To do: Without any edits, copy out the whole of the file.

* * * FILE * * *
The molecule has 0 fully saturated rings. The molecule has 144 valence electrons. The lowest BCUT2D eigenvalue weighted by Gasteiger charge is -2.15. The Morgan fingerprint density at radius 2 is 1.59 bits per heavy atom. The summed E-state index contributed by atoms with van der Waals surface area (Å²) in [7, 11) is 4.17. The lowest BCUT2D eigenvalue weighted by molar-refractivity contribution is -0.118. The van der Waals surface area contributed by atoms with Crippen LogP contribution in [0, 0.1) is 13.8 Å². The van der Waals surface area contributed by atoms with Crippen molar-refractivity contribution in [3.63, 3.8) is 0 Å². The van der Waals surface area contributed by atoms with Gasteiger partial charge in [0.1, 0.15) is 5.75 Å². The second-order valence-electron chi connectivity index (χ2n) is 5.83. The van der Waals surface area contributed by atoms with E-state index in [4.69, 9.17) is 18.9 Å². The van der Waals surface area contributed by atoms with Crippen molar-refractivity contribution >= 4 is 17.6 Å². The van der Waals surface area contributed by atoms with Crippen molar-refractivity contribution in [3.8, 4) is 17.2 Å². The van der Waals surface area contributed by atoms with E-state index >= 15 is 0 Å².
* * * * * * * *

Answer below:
The molecule has 0 fully saturated rings. The molecule has 144 valence electrons. The lowest BCUT2D eigenvalue weighted by Gasteiger charge is -2.15. The Morgan fingerprint density at radius 2 is 1.59 bits per heavy atom. The summed E-state index contributed by atoms with van der Waals surface area (Å²) in [7, 11) is 4.17. The lowest BCUT2D eigenvalue weighted by molar-refractivity contribution is -0.118. The van der Waals surface area contributed by atoms with Crippen LogP contribution in [0, 0.1) is 13.8 Å². The van der Waals surface area contributed by atoms with Crippen molar-refractivity contribution in [3.63, 3.8) is 0 Å². The van der Waals surface area contributed by atoms with Gasteiger partial charge in [0.1, 0.15) is 5.75 Å². The second-order valence-electron chi connectivity index (χ2n) is 5.83. The van der Waals surface area contributed by atoms with E-state index in [4.69, 9.17) is 18.9 Å². The van der Waals surface area contributed by atoms with Crippen molar-refractivity contribution >= 4 is 17.6 Å². The van der Waals surface area contributed by atoms with Crippen molar-refractivity contribution in [3.8, 4) is 17.2 Å². The van der Waals surface area contributed by atoms with E-state index >= 15 is 0 Å².